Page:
Haemoptysis refers to coughing out blood. Generally, it appears bright red in colour as opposed to blood from the gastrointestinal tract which appears dark red. It is considered an alarming sign of a serious underlying aetiology.

Massive haemoptysis is referred to as expectoration of > 100-600 mL of blood over a 24 hour period 6.

In 90% of cases, the source of bleeding is the bronchial artery. In the remainder of cases, either the pulmonary artery or another non-bronchial artery (e.g. intercostal, internal thoracic) is the source of bleeding. 

The following are the most common causes:

Other causes:

Rarer causes:

This approach can be followed for small amounts of blood or streaks of blood in sputum. The underlying cause can be life-threatening; however, it is not an emergency.

Bronchoscopy followed by a contrast-enhanced CT scan must be carried out to detect the cause. The above-mentioned common causes and certain uncommon and rare causes must be kept in mind.

  • examine the patient to rule out a non-pulmonary cause of bleeding, such as from the upper airway or gastrointestinal tract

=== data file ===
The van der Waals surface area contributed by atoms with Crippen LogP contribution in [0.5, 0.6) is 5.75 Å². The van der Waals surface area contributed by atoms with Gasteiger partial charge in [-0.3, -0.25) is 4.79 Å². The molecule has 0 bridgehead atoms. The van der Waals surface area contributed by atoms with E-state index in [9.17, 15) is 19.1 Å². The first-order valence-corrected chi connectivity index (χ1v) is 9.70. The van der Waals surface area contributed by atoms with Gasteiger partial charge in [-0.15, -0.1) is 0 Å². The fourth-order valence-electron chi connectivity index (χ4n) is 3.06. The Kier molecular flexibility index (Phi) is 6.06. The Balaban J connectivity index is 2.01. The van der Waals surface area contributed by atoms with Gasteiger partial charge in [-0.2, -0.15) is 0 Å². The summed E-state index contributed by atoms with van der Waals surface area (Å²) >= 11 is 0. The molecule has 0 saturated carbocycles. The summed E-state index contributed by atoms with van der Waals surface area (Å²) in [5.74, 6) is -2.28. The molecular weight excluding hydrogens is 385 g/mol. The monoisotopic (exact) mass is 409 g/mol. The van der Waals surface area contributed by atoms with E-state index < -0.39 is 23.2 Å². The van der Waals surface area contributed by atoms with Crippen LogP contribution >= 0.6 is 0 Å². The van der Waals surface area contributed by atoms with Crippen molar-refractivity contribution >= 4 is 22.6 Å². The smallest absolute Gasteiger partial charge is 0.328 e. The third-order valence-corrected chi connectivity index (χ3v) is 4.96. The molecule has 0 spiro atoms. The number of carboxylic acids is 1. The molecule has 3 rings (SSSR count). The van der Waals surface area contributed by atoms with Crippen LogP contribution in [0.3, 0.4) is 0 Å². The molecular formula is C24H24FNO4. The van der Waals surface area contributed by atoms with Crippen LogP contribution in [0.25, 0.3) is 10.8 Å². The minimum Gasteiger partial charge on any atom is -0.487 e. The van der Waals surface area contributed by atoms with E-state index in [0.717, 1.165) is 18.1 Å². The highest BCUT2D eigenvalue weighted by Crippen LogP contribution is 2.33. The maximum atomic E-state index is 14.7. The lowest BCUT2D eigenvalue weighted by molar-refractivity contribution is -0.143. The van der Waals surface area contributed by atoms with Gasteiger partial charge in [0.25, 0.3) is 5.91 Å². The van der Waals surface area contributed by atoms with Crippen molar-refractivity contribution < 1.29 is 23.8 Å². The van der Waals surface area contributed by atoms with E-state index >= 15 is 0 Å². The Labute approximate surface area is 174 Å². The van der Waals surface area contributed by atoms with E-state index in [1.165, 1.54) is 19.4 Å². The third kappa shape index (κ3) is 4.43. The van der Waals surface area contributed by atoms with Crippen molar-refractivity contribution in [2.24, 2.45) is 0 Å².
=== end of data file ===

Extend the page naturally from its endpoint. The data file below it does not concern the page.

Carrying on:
• confirm and localise the site of bleed with bronchoscopy
  • CT imaging may help in characterisations of lesions if time permits
    • CT arterial angiogram of the thoracic aorta should be considered in certain scenarios, particularly in patients with known cystic fibrosis 
      • provides definitions of the bronchial arteries anatomy and recruited aortobronchial collaterals 8
  • DSA angiography will help localise the vessels involved and also enable embolisation
  • after stabilisation of the patient, further imaging can be carried out and appropriate measures are taken to prevent rebleed
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Article information

rID: 28535
Section: Gamuts
Tag: shetty
Synonyms or Alternate Spellings:
  • Hemoptysis

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Cases and figures

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    Case 1: from tracheal invasion of thyroid tumour
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    Case 2: NSCLC
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    Case 3: bronchial artery aneurysm
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    Case 4: Goodpasture syndrome
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